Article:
Alan King

poem starting with a line from Anne Winters

In close ups,  you can see it 

on their faces — triumph blossoming

in their bubble-O eyes and the "oh shit"  

stuck on confused mouths.


Drink Water laid out

across the gym tile. It started in

the locker room. Something about

Jay's mom having no neck and

how she waddles when she walks.


In high school, Drink’s 6-foot-1

and 230 lbs. made him the misfortune

of smaller brothas — tossing their backpacks

down stairwells,  smacking their heads,

tripping them in the halls.


He once bumped you with his shoulder,

then said, "Watch it, nigga!"


Watching him strut through the lockers and

benches,  punching combinations,

daring Jay to respond, you remember

the local boxer in Hands On Barbers —


sporting his gold chain and Cartier watch,  

reliving fight highlights, talking shit:


"Don't nobody wanna see these hands.

They night-night a muhfucka real quick."


That’s before a fat man folded him

at the shop entrance.


And you knew then

that heroes always cross that line

to knock the world back on balance, 

the way skinny Jay did, spilling Drink 

with a baptism of punches.



The Island of Smiles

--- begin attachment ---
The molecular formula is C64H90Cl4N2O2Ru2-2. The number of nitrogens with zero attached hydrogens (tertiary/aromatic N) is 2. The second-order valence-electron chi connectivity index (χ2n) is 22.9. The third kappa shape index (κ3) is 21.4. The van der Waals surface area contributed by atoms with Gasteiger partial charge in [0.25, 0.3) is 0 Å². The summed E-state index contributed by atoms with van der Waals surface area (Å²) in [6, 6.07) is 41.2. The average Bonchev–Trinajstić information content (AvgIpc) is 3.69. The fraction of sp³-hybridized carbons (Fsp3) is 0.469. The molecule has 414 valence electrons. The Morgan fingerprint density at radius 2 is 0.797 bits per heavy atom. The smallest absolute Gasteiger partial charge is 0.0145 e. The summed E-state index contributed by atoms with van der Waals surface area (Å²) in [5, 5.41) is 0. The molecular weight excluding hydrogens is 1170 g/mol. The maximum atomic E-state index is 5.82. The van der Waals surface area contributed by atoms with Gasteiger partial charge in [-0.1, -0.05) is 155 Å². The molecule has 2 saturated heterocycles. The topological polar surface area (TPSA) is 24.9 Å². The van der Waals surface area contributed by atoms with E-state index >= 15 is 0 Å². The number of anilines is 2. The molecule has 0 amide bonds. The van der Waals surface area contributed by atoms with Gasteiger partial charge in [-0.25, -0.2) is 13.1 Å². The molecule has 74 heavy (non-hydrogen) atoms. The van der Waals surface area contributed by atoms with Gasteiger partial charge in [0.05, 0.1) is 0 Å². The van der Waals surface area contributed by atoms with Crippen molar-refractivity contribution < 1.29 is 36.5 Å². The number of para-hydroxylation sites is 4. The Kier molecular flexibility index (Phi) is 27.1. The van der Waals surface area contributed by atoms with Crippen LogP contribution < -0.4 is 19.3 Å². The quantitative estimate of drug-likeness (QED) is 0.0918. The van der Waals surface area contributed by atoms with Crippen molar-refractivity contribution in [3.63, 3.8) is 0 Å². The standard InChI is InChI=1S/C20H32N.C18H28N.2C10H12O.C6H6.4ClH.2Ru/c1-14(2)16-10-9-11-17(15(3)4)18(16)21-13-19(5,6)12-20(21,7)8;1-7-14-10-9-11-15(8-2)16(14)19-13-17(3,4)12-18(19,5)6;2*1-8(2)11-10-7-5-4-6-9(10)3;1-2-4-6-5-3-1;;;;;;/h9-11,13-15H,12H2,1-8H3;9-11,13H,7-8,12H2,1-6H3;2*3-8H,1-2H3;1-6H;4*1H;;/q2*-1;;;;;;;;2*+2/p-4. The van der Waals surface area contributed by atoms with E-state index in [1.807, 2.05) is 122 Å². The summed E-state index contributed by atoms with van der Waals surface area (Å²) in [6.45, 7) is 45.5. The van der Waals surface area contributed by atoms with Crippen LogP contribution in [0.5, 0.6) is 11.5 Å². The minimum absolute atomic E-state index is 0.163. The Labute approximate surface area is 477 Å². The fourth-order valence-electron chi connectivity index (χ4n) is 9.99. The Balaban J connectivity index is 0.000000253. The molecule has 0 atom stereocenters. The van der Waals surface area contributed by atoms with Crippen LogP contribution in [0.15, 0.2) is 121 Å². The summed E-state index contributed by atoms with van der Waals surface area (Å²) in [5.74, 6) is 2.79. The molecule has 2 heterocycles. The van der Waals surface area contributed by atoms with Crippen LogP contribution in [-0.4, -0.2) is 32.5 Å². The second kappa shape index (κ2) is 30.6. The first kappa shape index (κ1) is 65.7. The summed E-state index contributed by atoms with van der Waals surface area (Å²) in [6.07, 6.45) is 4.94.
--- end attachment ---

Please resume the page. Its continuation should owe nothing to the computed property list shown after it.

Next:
The world once beyond the end 

 of my now inside us. Everything

we’ve lived is now part of us

—Jack Myers, "Doggies' Day Out"


Candlelight fingering   our misty limbs  

and you   nibbling a happy earlobe

makes our living room   a glad

sanctuary of plush red cushions.


The raspberry-   scented hookah

haze   makes the air seem edible.


Your spicy tongue   rolls the hours

back to us   strolling through

Adam's Morgan   and your sly smile

when you said   The birthday girl

gets what she wants.


That was after fried plantains

and beef pepper stew   egusi with fish

and white rice.   It was after us

head-bobbing to bass guitars  

throbbing reggae inside Bukom.


To think that finding you, and our life

as newlyweds, was once a world

that seemed beyond me — an island

of floating cabins   singing toucans

and water   so green

it emeralds in daylight.


I was a sad astronomer,

watching the sky and cursing

the improbable distance   'til a friend’s

invitation to hangout   got us together

that night  shuffled in the years

stacked behind us.


If every moment we live

is now part of us,    tonight,

we’re a rainy evening   and a cramped

African restaurant.


We're the storm-glazed streets

outside Bazaar Atlas — you haggling

a Moroccan merchant's price

on hand-sewn leather sandals

and sweet shisha tobacco.


We're the ride home   before

the sandalwood's burnt offering,

before the tiger's eye shimmer

on your thighs from a small flame's

broken light.

Alan King is an author, poet, and journalist. He writes about art and other issues on his blog at He’s a Cave Canem graduate fellow and an alumnus of the VONA Workshops sponsored by Voices of Our Nations Arts Foundation. He holds a Masters of Fine Arts in Creative Writing from the Stonecoast Low-Residency Program at the University of Southern Maine. He's a two-time Pushcart Prize nominee and was also nominated twice for a Best of the Net selection. Drift (Aquarius Press, 2012) is his first book.

Posted on June 29, 2015 .